His definition of what was interesting at the coffee shop went beyond mere fiber.

And speaking of things that spin right around (say at about 1000 miles per hour) Happy Earth Day!

I’m off to celebrate by spinning some lovely organic cotton.

Indoor Rainbows and Teaching

Hand-painting yarn is one of those things that never ceases to delight me.  Perhaps I’m just easily entertained, but every time I open up a hand-painted skein or warp, I get a jolt of surprise and delight.  The colors I selected have merged and combined in exciting and often  unanticipated ways.

There are so many variables in hand-painting that you have to let go of expectations.  The color is affected by how much dye you put on, how hard you press, how far you take the color, which colors you place next to each other, how the heating migrates the dye.  Even a normally  scientific dyer like me has to give in to the whims of fate when hand-painting yarn.

When I put the yarn into my dye microwave I never know exactly what I’m going to pull out.

drying yarn

I dyed the skeins above for a beginning rigid-heddle class I taught in Seattle recently.

When I teach—especially plain-weave projects—I like to give the students beautiful yarn to weave with.  To keep materials fees low, I buy worsted weight wool in bulk, with as much merino content as I can get for a reasonable price, and dye it myself.

I always dye more skeins than I have students, using in a variety of colorways.  That way there’s something for everyone.  I’ve also found that starting a class by giving each student beautiful yarn that you hand-painted yourself really gets things off on the right foot.

As I’m writing this, the class has happened and several of these skeins above have been transformed into someone’s first handwoven project.  I can’t imagine a better destiny for yarn.

Looking at these smiles, I’d guess the students agree…


Happy Weaving!

Surprisingly Satisfying Results from Humble Origins

This past weekend I cleaned up my studio.  It had gotten into such a state that it was hampering creativity.  So I packed up some gear to sell on ebay, carted off some yarn to a charity yarn drive, and in general tried to apply the idea “if you haven’t used it in a year, it should go.”

One of the things I had acquired and not gotten around to using was a made-for-kids screen printing kit.  My orthodontist gives out “good patient” tokens if you wear your retainer, show up on time for appointments, etc.  This was put in place no doubt to inspire the kids and teens she normally deals with.  But ya know, some of the toys in the rewards cabinet were pretty darn cool, and she agreed that an adult could earn tokens if they wished.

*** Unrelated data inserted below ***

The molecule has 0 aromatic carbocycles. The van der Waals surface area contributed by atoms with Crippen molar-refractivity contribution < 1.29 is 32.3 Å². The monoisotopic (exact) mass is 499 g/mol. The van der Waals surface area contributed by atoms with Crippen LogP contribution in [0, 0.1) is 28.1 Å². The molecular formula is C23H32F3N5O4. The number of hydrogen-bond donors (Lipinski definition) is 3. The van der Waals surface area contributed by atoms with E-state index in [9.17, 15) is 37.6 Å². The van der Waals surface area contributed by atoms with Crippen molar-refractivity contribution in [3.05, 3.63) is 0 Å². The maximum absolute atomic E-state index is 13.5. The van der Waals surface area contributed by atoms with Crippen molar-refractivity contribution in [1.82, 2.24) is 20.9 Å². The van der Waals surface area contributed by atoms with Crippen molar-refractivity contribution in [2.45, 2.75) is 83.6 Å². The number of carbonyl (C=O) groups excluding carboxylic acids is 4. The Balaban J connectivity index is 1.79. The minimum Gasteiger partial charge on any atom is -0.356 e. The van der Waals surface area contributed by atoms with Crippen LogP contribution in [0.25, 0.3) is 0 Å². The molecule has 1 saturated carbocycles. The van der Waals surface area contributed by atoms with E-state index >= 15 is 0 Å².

Kai was the lucky recipient of most of my orthodontic booty, but when I cashed in my last tokens on the day my braces came off, I “bought” the screen printing kit for myself.

And it sat on the top shelf for six months.  Twice I almost used it as an emergency present for a kid’s birthday party, but each time my inner eight-year-old put her foot down and I kept it for myself.

This week is Kai’s spring break.  And we have a lot of hours in the day to fill together.  So with the idea of using what I’ve got and having fun, I pulled it down off the top shelf and just dove in.  No plan, no project, no goal in mind other than using this kit up.

It was entirely as cheezy as you’d imagine from the package.  Everything was made of plastic or foam.  Designs were precut stencils in girly themes of flowers and hearts.  The screen was a loose mesh that degraded quickly and was only held in place at the top and bottom, which mean that you had to fiddle with it constantly to keep it taut.

I’ve taken screen-printing classes at college, and briefly in my twenties designed and sold T-shirts.  (In my twenties, I made and tried to sell a lot of stuff.  Once I even anodized aluminum using a car battery so I could dye it and make electric-blue chainmail.)

Anyway, I recognized this kit as a cheaply made thing that would quickly convince any reasonable child that screen printing was a pain and a bother. Which was exactly Kai’s reaction.  He got one perfect print, then a whole bunch of smeary ones, got frustrated and called it a day.  (He talked me into cutting up the pillowcase with his one perfect print and sewing it into a treasures bag, so the experience wasn’t a total loss from his point of view.)

Me, I was entranced.  There was one design among the hearts and flowers that Kai and I both gasped when we saw it.  A pattern of stars and spirals.  We’re big into stars and spirals around here.  That was the only design we used all day.

Because I didn’t have a plan, or any expectations, I started goofing around and mixing up colors when I did a print.